The Change has also happened in New York and the whole of Queens is a death trap. Grace must get the Queen of Coney Island to grant her access to Rikers Island to try and find her brother. With the help of ‘God’ and some others along the way she must undertake tasks set by the Queen.

New York: The Queen Of Coney Island (The Change #2)

The Change New York throws you straight into Grace’s story which was… strange to say the least. It was also very different to the previous book which I was not expecting. This is not a continuation to Howard’s story and is not linked at all. Because of this, it took me a while to actually get into this book. Plus, similar to the previous book, it’s very short so this one in particular fell flat to me.

The Change New York is for sure the weirdest of the three books. I had no idea what was going on most of the time. There was a man who called himself God and no one seemed mention it to his face. There was a Queen of Coney Island, but no details on how or why she was the Queen. Plus there were monster babies which were just creepy. It just felt very much like Adam’s was trying to out-weird himself throughout.

As with the first book, this story never gets resolved. After finishing the Queen’s task it ends and so Grace finding her brother is never seen. Having both these books have no solid ending made me feel very demotivated to read the third book as I just knew the same thing would happen. I’m sure Adams can write a more compelling story than this as he’s been a part of writing for Dr Who and Sherlock previously. I just don’t think these books are the best work he’s done, and also maybe not for me personally.

I received The Change: New York* by Guy Adams as an e-book from the publisher via Netgalley. This is an unbiased and honest review.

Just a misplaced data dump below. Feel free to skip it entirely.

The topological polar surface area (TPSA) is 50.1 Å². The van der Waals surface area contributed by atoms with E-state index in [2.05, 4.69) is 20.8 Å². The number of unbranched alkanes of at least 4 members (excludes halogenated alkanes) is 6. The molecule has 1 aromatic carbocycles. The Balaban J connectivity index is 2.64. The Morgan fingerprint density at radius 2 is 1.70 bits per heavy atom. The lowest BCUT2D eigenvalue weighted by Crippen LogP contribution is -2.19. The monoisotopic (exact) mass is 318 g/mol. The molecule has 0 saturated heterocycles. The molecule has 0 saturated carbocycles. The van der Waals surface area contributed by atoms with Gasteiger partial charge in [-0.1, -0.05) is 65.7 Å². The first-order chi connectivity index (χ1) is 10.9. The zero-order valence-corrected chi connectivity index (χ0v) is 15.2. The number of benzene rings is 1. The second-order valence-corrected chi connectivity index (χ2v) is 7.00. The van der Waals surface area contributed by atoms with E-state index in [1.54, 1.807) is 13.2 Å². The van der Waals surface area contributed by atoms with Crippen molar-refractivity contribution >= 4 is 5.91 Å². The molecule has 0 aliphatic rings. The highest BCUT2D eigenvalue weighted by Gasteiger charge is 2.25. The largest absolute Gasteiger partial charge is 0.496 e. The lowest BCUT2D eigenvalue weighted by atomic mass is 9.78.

Howard awakens with no memory of what has happened. He soon find’s out about The Change. After being taken in by a group of bikers who are learning to survive, their camp gets attacked. A large monster which can take on others forms begins to terrorise the group.

London: Orbital (The Change #1)

Throughout the entire book, I was questioning what was going on. Along with Howard we have no information about what happened during the Change. I was intrigued about what could have appeared and killed people on sight, but it was only touched on briefly for this book.

I felt that the characters were focused on more than an actual plot throughout the book. Howard seemed to be set up to be a chosen one style hero, but nothing ever came about from this. The Change: London was an extremely short book (and the rest of the series were as well). I managed to read it in a couple of hours on the train. After realising this I felt that Adams could have wrote further and expanded the plotline. If done correctly this could have improved The Change for me.

Although it was action packed, nothing seemed to be resolved. It felt very much like an introduction to an even bigger story which intrigued me to read the next book. Unfortunately I was disappointed as The Change: New York was not connected except The Change had happened there as well.

I received The Change: London Orbital* by Guy Adams as an e-book from the publisher via Netgalley. This is an unbiased and honest review.


When Addy was 13 Maunga Richards stole her voice. Living with Vox Pox, Addy must relearn to write and live with her brothers invention for her to communicate. But when Theo is infected as well, Addy goes to confront Maunga to try and get Theo’s voice back. But when in a virtual psychoreality simulator she learns about a conspiracy bigger than her and Maunga.


Enjoyed the world building both inside and outside the simulator. The lack of physics within the simulator really helped to make it seem strange and eerie at times. The advanced technology in New Zealand was really interesting to read about. It being based in New Zealand also made it a bit more unique as it felt slightly like it would lead to a dystopian future but it wasn’t based in America.

Addy was an interesting main character. Obviously she was shocked and scared when she first gets Vox Pox, but she perseveres throughout. She learns to type and communicate, and live her life the best she could. Her main issue was her brother losing his creativity along with his voice. This was the catalyst to her trying to confront Maunga and go to the simulator. I enjoyed the differing relationships between Addy and Theo, Addy and Maunga and also Addy and Seth. Plus they evolved throughout the book.